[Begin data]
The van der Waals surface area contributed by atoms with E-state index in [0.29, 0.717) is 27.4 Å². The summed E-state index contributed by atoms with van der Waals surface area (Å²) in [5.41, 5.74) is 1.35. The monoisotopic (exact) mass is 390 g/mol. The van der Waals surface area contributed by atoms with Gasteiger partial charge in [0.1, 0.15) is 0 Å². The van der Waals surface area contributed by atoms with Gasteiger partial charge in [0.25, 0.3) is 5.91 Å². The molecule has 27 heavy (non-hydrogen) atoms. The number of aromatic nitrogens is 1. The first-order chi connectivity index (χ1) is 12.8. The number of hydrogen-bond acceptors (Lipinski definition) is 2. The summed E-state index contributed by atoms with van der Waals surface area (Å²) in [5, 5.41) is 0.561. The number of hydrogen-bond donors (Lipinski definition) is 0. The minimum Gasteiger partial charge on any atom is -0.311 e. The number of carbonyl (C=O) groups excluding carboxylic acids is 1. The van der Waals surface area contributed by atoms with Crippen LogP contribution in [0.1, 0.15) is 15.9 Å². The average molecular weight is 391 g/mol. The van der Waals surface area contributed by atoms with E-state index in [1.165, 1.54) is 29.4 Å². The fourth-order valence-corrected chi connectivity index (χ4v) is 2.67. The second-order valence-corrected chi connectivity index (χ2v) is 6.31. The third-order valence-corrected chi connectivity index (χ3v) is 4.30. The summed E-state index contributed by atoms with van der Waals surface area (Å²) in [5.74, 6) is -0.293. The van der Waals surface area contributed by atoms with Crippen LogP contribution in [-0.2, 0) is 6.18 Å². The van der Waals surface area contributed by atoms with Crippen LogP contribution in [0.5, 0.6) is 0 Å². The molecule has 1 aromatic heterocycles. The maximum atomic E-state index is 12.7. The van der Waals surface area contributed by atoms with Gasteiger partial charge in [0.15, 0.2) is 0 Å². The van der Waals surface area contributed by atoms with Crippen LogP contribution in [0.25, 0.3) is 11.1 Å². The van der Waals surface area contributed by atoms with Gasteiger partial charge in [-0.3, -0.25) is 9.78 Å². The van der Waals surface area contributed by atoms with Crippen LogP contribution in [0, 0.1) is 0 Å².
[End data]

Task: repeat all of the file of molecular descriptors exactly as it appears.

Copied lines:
The van der Waals surface area contributed by atoms with E-state index in [0.29, 0.717) is 27.4 Å². The summed E-state index contributed by atoms with van der Waals surface area (Å²) in [5.41, 5.74) is 1.35. The monoisotopic (exact) mass is 390 g/mol. The van der Waals surface area contributed by atoms with Gasteiger partial charge in [0.1, 0.15) is 0 Å². The van der Waals surface area contributed by atoms with Gasteiger partial charge in [0.25, 0.3) is 5.91 Å². The molecule has 27 heavy (non-hydrogen) atoms. The number of aromatic nitrogens is 1. The first-order chi connectivity index (χ1) is 12.8. The number of hydrogen-bond acceptors (Lipinski definition) is 2. The summed E-state index contributed by atoms with van der Waals surface area (Å²) in [5, 5.41) is 0.561. The number of hydrogen-bond donors (Lipinski definition) is 0. The minimum Gasteiger partial charge on any atom is -0.311 e. The number of carbonyl (C=O) groups excluding carboxylic acids is 1. The van der Waals surface area contributed by atoms with Crippen LogP contribution in [0.1, 0.15) is 15.9 Å². The average molecular weight is 391 g/mol. The van der Waals surface area contributed by atoms with E-state index in [1.165, 1.54) is 29.4 Å². The fourth-order valence-corrected chi connectivity index (χ4v) is 2.67. The second-order valence-corrected chi connectivity index (χ2v) is 6.31. The third-order valence-corrected chi connectivity index (χ3v) is 4.30. The summed E-state index contributed by atoms with van der Waals surface area (Å²) in [5.74, 6) is -0.293. The van der Waals surface area contributed by atoms with Crippen LogP contribution in [-0.2, 0) is 6.18 Å². The van der Waals surface area contributed by atoms with Crippen LogP contribution in [0.5, 0.6) is 0 Å². The molecule has 1 aromatic heterocycles. The maximum atomic E-state index is 12.7. The van der Waals surface area contributed by atoms with Gasteiger partial charge in [0.15, 0.2) is 0 Å². The van der Waals surface area contributed by atoms with Crippen LogP contribution in [0.25, 0.3) is 11.1 Å². The van der Waals surface area contributed by atoms with Gasteiger partial charge in [-0.3, -0.25) is 9.78 Å². The van der Waals surface area contributed by atoms with Crippen LogP contribution in [0, 0.1) is 0 Å².